New Orleans Educator Dreams of Teaching Tech to Beat the Streets

| NPR | Michel Martin

Ten years after Hurricane Katrina, much has been rebuilt in New Orleans — including the public schools. But the current education system is radically different from the one that people who grew up in New Orleans remember. Virtually all students in the city now attend charter schools. Many of their teachers are both new to New Orleans and new to teaching.

Jonathan Johnson began teaching social studies to eighth-graders at one of the city's charter schools in 2010. After a rough start, Johnson says he became known as the “warrior teacher” because his classroom was all about “fighting the war on low expectations for African-American youth.”

In 2014, Johnson was a finalist for the Fishman Prize, a prestigious and highly selective teaching award. Now Johnson is hoping to create a new education experience through a concept he called Rooted Schools. I reached out to him to learn why he decided to teach in New Orleans and why he is now trying to develop a new charter school.

The trend toward a school system dominated by charters came out of crisis, but the pluses and minuses are still being debated. What, in your view, is working?

Since 2004, we are getting better at preparing kids, academically, for college. More students are qualifying for TOPS scholarships, graduating from high school, and ACT scores have risen. We're expelling fewer students. Our schools have more nonblack students. Over the past 10 years, thousands of committed, passionate and smart leaders have made significant strides for students in New Orleans public schools.

Tell us about Rooted School. Where did the concept come from and what do you hope to accomplish by creating it?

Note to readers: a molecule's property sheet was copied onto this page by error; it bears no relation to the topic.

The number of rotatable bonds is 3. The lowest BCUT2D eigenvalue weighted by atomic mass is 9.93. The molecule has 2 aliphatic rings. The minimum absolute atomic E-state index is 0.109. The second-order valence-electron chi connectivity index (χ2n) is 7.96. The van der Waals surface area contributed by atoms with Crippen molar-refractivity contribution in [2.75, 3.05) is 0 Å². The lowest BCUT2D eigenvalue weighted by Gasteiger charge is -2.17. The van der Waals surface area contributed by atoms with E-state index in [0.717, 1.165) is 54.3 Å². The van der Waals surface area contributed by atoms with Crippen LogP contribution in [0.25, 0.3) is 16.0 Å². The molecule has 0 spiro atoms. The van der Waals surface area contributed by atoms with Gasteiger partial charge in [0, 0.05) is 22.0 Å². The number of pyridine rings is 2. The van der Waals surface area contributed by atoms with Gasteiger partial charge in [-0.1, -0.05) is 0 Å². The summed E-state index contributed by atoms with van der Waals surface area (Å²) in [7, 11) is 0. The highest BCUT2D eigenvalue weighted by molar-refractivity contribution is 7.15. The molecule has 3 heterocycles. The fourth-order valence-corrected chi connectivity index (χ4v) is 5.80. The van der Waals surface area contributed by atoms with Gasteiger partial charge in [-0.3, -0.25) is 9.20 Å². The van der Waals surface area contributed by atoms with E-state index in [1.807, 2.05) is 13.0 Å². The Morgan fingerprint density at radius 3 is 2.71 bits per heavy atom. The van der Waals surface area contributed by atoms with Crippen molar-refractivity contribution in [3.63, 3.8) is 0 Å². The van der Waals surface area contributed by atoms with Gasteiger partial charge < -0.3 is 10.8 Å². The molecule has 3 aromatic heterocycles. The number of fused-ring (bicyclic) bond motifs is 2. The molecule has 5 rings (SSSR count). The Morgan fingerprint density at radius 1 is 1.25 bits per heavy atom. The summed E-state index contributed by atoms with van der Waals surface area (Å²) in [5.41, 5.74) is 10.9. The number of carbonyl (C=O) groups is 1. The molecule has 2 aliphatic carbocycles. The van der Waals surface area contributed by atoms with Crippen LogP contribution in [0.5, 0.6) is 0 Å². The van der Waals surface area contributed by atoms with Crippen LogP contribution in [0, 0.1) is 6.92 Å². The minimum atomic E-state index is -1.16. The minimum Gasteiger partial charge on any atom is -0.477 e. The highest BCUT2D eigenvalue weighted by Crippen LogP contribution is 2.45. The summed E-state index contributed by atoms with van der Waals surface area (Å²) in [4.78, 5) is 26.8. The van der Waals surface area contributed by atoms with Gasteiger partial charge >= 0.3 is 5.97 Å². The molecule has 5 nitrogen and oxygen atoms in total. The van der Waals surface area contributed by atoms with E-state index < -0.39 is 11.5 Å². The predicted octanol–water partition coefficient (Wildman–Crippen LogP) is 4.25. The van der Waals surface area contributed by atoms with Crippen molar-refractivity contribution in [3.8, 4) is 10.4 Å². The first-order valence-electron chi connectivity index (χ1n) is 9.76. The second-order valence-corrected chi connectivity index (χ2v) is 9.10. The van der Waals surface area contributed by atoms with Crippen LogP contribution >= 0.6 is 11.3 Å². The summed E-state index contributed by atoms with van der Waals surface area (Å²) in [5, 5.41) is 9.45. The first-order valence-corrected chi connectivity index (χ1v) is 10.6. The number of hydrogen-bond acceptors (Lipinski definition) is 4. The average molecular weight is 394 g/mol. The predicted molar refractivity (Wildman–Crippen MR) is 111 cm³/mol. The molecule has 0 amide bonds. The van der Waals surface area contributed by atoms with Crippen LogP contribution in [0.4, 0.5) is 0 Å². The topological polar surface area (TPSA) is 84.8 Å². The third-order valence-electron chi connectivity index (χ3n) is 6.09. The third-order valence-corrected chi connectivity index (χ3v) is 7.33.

The design — and now piloting — of Rooted School began out of me noticing a glaring problem in our city's schools today: the gross disconnect between what we're teaching and where tomorrow's jobs are being created.

What we haven't seen is a significant change in student life outcomes. Visions of college help some, but kids know that college isn't a guarantee. And for a growing number of kids, it's another heavy financial burden on top of others they already know and carry. Streets are beating schools in the fight for the attention of so many of our young men. Our schools are missing a connection to something bigger, to a future that the kids could actually connect to from where they are today.

I understand this problem firsthand. … I got angry about the tragic killings of kids I've worked so hard to teach, kids who were working hard, but couldn't escape the streets. I started looking for ways to do something about this a year ago: Rooted School will come to life this fall as a small-scale pilot for 15 students, designed as a school that can beat the streets in the fight for relevance with kids. It has the potential to shape what is possible in public schools nationally. Rooted gives kids something to connect to in their own city, something with the capacity to convince them there's a better choice than what's out there now, a choice that's only recently been added to the answer sheet: a career in software and tech.